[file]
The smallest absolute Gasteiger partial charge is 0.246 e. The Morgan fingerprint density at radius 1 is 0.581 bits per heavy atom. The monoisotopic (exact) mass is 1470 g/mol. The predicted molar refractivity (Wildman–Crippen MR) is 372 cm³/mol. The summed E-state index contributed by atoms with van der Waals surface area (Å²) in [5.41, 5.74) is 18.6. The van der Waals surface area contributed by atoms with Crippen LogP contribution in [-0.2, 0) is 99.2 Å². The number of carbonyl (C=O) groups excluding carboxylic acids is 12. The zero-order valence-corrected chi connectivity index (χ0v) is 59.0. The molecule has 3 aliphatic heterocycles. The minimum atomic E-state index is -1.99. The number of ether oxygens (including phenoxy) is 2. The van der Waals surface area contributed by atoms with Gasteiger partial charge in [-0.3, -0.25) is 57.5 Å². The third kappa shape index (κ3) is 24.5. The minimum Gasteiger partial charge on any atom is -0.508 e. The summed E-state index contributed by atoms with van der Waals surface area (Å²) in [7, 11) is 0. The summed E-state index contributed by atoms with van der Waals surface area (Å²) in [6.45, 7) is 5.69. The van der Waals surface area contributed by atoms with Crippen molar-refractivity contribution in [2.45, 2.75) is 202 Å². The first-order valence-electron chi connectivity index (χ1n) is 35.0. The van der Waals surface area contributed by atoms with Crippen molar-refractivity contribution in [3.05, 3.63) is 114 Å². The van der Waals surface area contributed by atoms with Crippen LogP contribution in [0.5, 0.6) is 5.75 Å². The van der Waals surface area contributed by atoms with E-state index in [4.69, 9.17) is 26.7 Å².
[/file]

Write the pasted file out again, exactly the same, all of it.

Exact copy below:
The smallest absolute Gasteiger partial charge is 0.246 e. The Morgan fingerprint density at radius 1 is 0.581 bits per heavy atom. The monoisotopic (exact) mass is 1470 g/mol. The predicted molar refractivity (Wildman–Crippen MR) is 372 cm³/mol. The summed E-state index contributed by atoms with van der Waals surface area (Å²) in [5.41, 5.74) is 18.6. The van der Waals surface area contributed by atoms with Crippen LogP contribution in [-0.2, 0) is 99.2 Å². The number of carbonyl (C=O) groups excluding carboxylic acids is 12. The zero-order valence-corrected chi connectivity index (χ0v) is 59.0. The molecule has 3 aliphatic heterocycles. The minimum atomic E-state index is -1.99. The number of ether oxygens (including phenoxy) is 2. The van der Waals surface area contributed by atoms with Gasteiger partial charge in [-0.3, -0.25) is 57.5 Å². The third kappa shape index (κ3) is 24.5. The minimum Gasteiger partial charge on any atom is -0.508 e. The summed E-state index contributed by atoms with van der Waals surface area (Å²) in [7, 11) is 0. The summed E-state index contributed by atoms with van der Waals surface area (Å²) in [6.45, 7) is 5.69. The van der Waals surface area contributed by atoms with Crippen molar-refractivity contribution in [2.45, 2.75) is 202 Å². The first-order valence-electron chi connectivity index (χ1n) is 35.0. The van der Waals surface area contributed by atoms with Crippen molar-refractivity contribution in [3.05, 3.63) is 114 Å². The van der Waals surface area contributed by atoms with Crippen LogP contribution in [0.5, 0.6) is 5.75 Å². The van der Waals surface area contributed by atoms with E-state index in [4.69, 9.17) is 26.7 Å².